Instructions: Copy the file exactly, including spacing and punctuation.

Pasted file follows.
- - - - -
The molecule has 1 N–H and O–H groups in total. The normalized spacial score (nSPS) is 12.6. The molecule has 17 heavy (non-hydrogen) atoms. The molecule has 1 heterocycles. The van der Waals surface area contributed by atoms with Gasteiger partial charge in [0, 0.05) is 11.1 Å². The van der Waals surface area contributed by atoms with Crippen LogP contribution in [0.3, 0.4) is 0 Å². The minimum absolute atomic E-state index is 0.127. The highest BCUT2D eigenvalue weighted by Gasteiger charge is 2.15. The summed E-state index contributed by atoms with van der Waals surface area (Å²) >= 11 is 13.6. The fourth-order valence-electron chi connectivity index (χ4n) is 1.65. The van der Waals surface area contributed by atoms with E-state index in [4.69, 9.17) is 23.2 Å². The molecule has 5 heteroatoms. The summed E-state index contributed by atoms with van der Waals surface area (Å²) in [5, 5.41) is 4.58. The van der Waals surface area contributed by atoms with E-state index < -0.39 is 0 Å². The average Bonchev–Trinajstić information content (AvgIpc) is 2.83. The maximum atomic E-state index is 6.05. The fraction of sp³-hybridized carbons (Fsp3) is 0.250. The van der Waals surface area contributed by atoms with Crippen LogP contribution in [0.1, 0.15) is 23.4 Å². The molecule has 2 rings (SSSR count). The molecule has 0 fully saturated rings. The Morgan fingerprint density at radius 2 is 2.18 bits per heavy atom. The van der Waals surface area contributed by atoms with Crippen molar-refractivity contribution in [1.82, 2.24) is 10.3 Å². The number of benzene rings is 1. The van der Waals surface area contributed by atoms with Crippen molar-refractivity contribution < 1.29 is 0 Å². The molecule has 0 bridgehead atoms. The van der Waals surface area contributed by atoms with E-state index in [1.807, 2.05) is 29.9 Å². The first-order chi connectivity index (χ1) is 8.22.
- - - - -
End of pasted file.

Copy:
The molecule has 1 N–H and O–H groups in total. The normalized spacial score (nSPS) is 12.6. The molecule has 17 heavy (non-hydrogen) atoms. The molecule has 1 heterocycles. The van der Waals surface area contributed by atoms with Gasteiger partial charge in [0, 0.05) is 11.1 Å². The van der Waals surface area contributed by atoms with Crippen LogP contribution in [0.3, 0.4) is 0 Å². The minimum absolute atomic E-state index is 0.127. The highest BCUT2D eigenvalue weighted by Gasteiger charge is 2.15. The summed E-state index contributed by atoms with van der Waals surface area (Å²) >= 11 is 13.6. The fourth-order valence-electron chi connectivity index (χ4n) is 1.65. The van der Waals surface area contributed by atoms with E-state index in [4.69, 9.17) is 23.2 Å². The molecule has 5 heteroatoms. The summed E-state index contributed by atoms with van der Waals surface area (Å²) in [5, 5.41) is 4.58. The van der Waals surface area contributed by atoms with E-state index < -0.39 is 0 Å². The average Bonchev–Trinajstić information content (AvgIpc) is 2.83. The maximum atomic E-state index is 6.05. The fraction of sp³-hybridized carbons (Fsp3) is 0.250. The van der Waals surface area contributed by atoms with Crippen LogP contribution in [0.1, 0.15) is 23.4 Å². The molecule has 2 rings (SSSR count). The molecule has 0 fully saturated rings. The Morgan fingerprint density at radius 2 is 2.18 bits per heavy atom. The van der Waals surface area contributed by atoms with Crippen molar-refractivity contribution in [1.82, 2.24) is 10.3 Å². The number of benzene rings is 1. The van der Waals surface area contributed by atoms with Crippen molar-refractivity contribution < 1.29 is 0 Å². The molecule has 0 bridgehead atoms. The van der Waals surface area contributed by atoms with E-state index in [1.807, 2.05) is 29.9 Å². The first-order chi connectivity index (χ1) is 8.22.